A former police officer who lost his job for accessing the PSNI computer system without authority and unlawfully obtaining personal data has been fined at Armagh Magistrates’ Court.
Sam Williams, 33, whose address was given as PSNI Headquarters at Knock Road in Belfast committed the offences on various dates between June 9, 2020 and May 31, 2021.
These involved four counts each of causing a computer to perform a function with intent to secure access to a program or data and obtaining or disclosing personal information.
Two of these charges related to information held on two women, while the remainder refer to entries and associated records of occurrences and personal data in respect of criminal incident, which allegedly occurred in May 2021
It is understood Williams was based in Armagh PSNI Station at the time of offending.
The court heard he was arrested on March 24, 2022 and asked to explain his knowledge of the use and accessing of the PSNI computer system.
He was specifically asked if he had done this without lawful reason to do so, however in response to that and all questions he provided ‘no comment’ replies.
Records revealed in the first instance in June 2020 Williams had searched the system in respect of one person and viewed all details held against them.
Examination of his phone revealed he was in a sexual relationship with this person, but this only began after the access had taken place.
Then in July 2020 he again carried out “a series of checks” on a second person, and likewise viewed all information held, and in this instance phone examination showed he and the person were friends.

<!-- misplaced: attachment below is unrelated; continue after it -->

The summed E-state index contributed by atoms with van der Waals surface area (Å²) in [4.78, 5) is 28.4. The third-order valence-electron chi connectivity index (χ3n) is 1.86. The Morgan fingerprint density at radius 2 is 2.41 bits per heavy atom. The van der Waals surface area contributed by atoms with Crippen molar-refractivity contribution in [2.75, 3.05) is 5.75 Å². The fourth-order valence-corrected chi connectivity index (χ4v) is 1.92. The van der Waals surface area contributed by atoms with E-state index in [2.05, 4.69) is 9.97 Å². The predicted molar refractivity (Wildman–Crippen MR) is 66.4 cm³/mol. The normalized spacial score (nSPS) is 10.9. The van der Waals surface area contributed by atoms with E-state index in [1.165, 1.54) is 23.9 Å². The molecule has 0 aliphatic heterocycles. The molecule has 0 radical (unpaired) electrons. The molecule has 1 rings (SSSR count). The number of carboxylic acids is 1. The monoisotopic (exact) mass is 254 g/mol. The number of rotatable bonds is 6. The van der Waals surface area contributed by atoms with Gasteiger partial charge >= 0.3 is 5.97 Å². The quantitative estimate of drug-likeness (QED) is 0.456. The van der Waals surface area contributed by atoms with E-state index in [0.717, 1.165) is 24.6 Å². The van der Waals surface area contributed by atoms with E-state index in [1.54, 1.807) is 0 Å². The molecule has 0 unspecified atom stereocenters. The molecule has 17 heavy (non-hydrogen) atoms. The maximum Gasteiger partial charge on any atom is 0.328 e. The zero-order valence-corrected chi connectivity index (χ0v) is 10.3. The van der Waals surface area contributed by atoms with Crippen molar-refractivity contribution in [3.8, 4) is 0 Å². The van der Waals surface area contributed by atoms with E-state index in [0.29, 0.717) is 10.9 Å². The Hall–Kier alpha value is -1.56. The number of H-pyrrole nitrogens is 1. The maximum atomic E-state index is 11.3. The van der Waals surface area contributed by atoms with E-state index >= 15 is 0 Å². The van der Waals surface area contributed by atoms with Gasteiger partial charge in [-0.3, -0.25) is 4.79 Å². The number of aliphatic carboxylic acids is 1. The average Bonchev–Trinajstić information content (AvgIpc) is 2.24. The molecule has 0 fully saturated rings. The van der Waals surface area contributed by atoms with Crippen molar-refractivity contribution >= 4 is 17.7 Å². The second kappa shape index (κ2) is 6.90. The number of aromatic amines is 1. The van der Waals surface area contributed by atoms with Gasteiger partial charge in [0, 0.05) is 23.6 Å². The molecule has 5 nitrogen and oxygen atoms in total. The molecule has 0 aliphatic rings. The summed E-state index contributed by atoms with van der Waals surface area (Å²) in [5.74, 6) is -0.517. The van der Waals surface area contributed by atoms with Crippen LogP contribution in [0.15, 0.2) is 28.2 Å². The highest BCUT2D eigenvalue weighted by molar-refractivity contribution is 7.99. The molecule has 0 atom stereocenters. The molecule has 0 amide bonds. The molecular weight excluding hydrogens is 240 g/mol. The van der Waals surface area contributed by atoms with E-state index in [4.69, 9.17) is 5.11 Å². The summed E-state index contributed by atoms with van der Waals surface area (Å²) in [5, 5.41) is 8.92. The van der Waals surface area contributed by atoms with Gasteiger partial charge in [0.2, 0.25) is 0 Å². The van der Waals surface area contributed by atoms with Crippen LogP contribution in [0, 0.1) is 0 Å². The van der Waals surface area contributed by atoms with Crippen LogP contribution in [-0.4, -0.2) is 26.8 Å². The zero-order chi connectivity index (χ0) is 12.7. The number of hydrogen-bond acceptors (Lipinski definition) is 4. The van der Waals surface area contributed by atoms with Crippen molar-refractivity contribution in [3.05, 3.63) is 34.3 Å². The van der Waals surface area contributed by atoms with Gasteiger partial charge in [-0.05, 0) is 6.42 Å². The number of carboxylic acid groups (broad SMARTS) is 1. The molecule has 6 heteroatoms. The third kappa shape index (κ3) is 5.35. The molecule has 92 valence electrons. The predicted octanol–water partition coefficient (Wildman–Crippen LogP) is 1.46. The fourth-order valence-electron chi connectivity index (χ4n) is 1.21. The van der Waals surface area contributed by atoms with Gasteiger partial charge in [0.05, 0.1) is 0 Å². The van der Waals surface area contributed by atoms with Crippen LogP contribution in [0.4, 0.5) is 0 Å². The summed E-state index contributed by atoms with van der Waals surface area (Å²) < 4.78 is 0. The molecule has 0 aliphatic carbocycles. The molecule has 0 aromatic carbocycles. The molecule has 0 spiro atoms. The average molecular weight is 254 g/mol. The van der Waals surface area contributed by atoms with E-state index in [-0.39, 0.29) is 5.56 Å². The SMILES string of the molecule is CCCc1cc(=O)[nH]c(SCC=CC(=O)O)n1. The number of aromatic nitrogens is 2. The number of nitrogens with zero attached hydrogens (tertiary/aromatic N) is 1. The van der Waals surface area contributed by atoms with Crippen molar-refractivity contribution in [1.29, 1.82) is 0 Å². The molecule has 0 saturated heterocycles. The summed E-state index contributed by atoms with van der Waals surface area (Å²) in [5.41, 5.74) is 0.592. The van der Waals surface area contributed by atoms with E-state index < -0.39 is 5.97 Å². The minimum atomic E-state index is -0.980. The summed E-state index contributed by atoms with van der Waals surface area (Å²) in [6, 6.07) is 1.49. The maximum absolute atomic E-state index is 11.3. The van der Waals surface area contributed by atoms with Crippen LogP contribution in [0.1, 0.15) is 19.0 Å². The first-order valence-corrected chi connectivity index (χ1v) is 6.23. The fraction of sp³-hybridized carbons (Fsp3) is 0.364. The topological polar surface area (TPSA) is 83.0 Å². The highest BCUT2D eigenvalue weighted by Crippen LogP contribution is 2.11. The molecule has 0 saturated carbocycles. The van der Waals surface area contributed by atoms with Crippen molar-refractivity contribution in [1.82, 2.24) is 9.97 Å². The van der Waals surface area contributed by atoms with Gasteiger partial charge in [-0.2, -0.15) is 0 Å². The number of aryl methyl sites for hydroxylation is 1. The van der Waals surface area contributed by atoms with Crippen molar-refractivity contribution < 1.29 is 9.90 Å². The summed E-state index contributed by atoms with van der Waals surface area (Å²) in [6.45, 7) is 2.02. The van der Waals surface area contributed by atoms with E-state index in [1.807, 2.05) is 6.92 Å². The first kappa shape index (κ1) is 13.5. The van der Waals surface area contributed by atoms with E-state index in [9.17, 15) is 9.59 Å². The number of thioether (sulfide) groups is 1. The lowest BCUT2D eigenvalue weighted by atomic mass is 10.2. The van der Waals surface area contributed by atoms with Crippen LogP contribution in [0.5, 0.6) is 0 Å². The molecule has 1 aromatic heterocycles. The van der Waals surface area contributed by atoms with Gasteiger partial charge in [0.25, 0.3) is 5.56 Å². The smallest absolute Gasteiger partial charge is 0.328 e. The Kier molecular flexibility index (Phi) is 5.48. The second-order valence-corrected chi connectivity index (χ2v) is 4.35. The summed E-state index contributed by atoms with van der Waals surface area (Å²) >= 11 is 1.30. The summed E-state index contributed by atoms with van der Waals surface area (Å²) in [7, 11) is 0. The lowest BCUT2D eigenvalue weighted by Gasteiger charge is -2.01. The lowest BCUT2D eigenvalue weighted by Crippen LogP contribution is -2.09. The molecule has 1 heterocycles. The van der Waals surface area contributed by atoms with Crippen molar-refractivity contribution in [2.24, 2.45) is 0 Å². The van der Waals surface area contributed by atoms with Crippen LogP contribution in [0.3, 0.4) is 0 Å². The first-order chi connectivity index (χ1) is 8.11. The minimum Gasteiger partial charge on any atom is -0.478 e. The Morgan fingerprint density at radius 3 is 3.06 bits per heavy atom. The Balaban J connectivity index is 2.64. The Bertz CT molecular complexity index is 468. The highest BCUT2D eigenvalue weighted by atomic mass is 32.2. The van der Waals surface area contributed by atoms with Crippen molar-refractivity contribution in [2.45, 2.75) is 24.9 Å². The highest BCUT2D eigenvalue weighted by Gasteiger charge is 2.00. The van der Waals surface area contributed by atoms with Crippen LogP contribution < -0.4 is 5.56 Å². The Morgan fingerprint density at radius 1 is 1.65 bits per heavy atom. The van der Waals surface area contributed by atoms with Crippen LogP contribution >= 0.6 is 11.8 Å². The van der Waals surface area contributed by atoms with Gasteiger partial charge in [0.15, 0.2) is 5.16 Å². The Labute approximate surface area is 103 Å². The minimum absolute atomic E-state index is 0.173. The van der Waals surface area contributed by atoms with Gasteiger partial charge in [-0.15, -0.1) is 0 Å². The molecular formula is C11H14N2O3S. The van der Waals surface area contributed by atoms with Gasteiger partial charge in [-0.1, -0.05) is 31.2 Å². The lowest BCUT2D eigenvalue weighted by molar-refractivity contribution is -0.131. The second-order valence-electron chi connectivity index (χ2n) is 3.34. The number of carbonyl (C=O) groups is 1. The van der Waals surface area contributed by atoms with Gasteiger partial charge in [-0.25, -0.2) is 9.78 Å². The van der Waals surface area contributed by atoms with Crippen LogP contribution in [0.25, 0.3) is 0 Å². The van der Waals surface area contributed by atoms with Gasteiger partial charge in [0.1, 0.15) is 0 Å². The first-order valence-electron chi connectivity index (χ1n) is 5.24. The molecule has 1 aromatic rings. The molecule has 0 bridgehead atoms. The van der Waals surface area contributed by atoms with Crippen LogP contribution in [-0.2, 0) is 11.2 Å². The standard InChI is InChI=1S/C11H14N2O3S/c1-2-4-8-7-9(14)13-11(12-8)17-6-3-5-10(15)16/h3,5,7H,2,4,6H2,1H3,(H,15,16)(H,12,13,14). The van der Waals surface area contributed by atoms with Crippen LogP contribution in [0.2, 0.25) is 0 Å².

It emerged this individual had asked Williams for help as a police officer in regard to Covid legislation and what constituted a violation.
The final matter occurred in May 2021 when someone asked Williams to find out details of an incident, which he initially refused, but then did look up on the PSNI computer.
District Judge Peter McGill remarked: “He was checking out two people he knew. Information was obtained but not disclosed. A lot of this was nosiness more than anything else.”
Williams admitted the four counts of accessing, but his barrister argued there was a level of duplication in the remaining matters.
The prosecution maintained they are separate issues as one could not be done without the other stating: “In order to obtain or disclose, access had to be gained and steps taken to cause it. That step could be done without obtaining or disclosing the information in question.
District Judge Peter Magill queried the point around obtaining information because “he didn’t do that”.
“He looked up stuff he shouldn’t have. It seems to be obtaining and disclosing is more serious than looking something up. One is a person being nosy but the other goes further. It’s complicated. I think technically the prosecution is correct. However, factually there is force in the argument of duplicity between accessing and obtaining/disclosing.”
Imposing fines totalling £600 the judge told Williams: “I’m not entirely unsympathetic. You lost your job because of this. Obviously, this should not have been done. We require certain standards of our public servants and unfortunately you fell short. That said, this was not an egregious data breach. It was done for an extremely underhand reason. I have come across much, much worse cases. You’ve already suffered a pretty severe penalty in the loss of your career.”
When the case first reached court last month the PSNI were asked to clarify his current employment status and a spokesperson replied: “The individual is no longer employed by the Police Service of Northern Ireland.”